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Use our Animal Care Library for quick, easy access to our most common animal care problems. Use our Animal Care Library for quick, easy access to our most common animal care problems. Use our Animal Care Library for quick, easy access to our most common animal care problems.

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Sarcoids Species: Horses       Categories: medical, surgery

What is a sarcoid?

A sarcoid is a form of skin tumour or cancer that affects horses, donkeys and mules. It is quite common and is generally benign and non-life-threatening. There are different classifications of sarcoids based on their appearance with some aggressive forms where local tissue is also attacked.

Sarcoids can have several different appearances and sometimes look like an ulceration that may crust over as it heals and it shouldn't be mistaken for Equine Papillomas (warts). Whilst equine warts are caused by infection from a virus they are not a serious threat to a horse's health but merely a cosmetic defect and will eventually regress. Whilst the equine papilloma will go away on it's own over time the sarcoid will rarely regress.

What causes Sarcoids?

There is a controversy over the cause however it is generally accepted that a cattle wart virus (Bovine Papilloma Virus) plays some part in the development. It is also thought that flies are involved in some way through spreading the virus/disease.

How do horses get Sarcoids?

By direct infection with the Bovine Papilloma Virus - in this case the horse needs to be in contact with cattle that are affected by the cattle form of the disese.

Most horses with sarcoids get more new tumours, we know that this does not occur via the blood stream so it seems likely that flies are an important aspect of the spread of the disease.

What do sarcoids look like?

There are 6 major forms, each has a characteristic physical appearance, in all cases proper veterinary advice must be sought. Your vet is more than aware of the problems associated with the disease and will take all aspects into account before deciding what treatment is best for the case.

Do sarcoids have any general effects on the horse?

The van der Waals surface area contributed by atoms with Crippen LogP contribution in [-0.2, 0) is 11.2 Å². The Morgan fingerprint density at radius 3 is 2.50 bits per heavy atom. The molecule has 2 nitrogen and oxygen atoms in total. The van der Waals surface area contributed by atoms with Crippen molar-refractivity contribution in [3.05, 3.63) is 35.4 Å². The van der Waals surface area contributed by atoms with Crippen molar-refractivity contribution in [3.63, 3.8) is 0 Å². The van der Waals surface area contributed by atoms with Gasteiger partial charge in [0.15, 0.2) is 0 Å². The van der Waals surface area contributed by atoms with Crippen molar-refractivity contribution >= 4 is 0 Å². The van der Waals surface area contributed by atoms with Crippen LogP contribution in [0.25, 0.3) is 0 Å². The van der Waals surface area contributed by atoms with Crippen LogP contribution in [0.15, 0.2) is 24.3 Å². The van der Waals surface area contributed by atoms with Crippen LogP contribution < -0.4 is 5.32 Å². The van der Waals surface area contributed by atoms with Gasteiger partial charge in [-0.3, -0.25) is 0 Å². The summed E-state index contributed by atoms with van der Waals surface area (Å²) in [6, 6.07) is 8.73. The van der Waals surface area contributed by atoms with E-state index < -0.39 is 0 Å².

A few tumours of a superficial type are an unlikely to affect the horse at all but there are some that are badly affected by even a single tumour. Performance and general health may however be affected and many horses with even a few sarcoids are reported to work better and feel better after the tumours have been treated.

Sarcoids are usually non-painful; even when they are very large and bleeding many horses seem unaware of the problem. Fly strike and worry is a major cause of irriation and infection can easily complicate the sarcoid site making life almost intolerable for the horse.

How can I be sure a lesion is a sarcoid?

Quite often it is very difficult to tell if a single lesion is a sarcoid. They can look like ringworm, certain forms can look very similar to warts and others can look like 'proud flesh'. Therefore it is important to diagnose the condition because the treatments for the various conditions are significantly different.

Can sarcoids be treated successfully?

There are many different types of treatment available and that almost certainly means that no one treatment type is universally effective! The main categories of treatment are used for specific types and locations and no one treatment is universally applicable. Careful selection of the most appropriate treatment for each individual lesion can deliver almost 100% success./p

Sarcoids - what you need to know:

Owners should be VERY careful before they embark on any treatment that is not specifically designed for sarcoid treatment and is not prescribed by your veterinarian after consultation and clinical assessment. They may seem a 'cheap and easy option' but there are seldom cheap and easy solutions to cancer and anything that makes these claims should be treated with considerable suspicion. When they are used there is a very high rate of serious exacerbation that renders it impossible to use any other treatments at all.

Always talk to your veterinarian if you have any concerns, call the team at Vet Cross Bundaberg 4151 5044 or Vet Cross Gin Gin 4157 3991.

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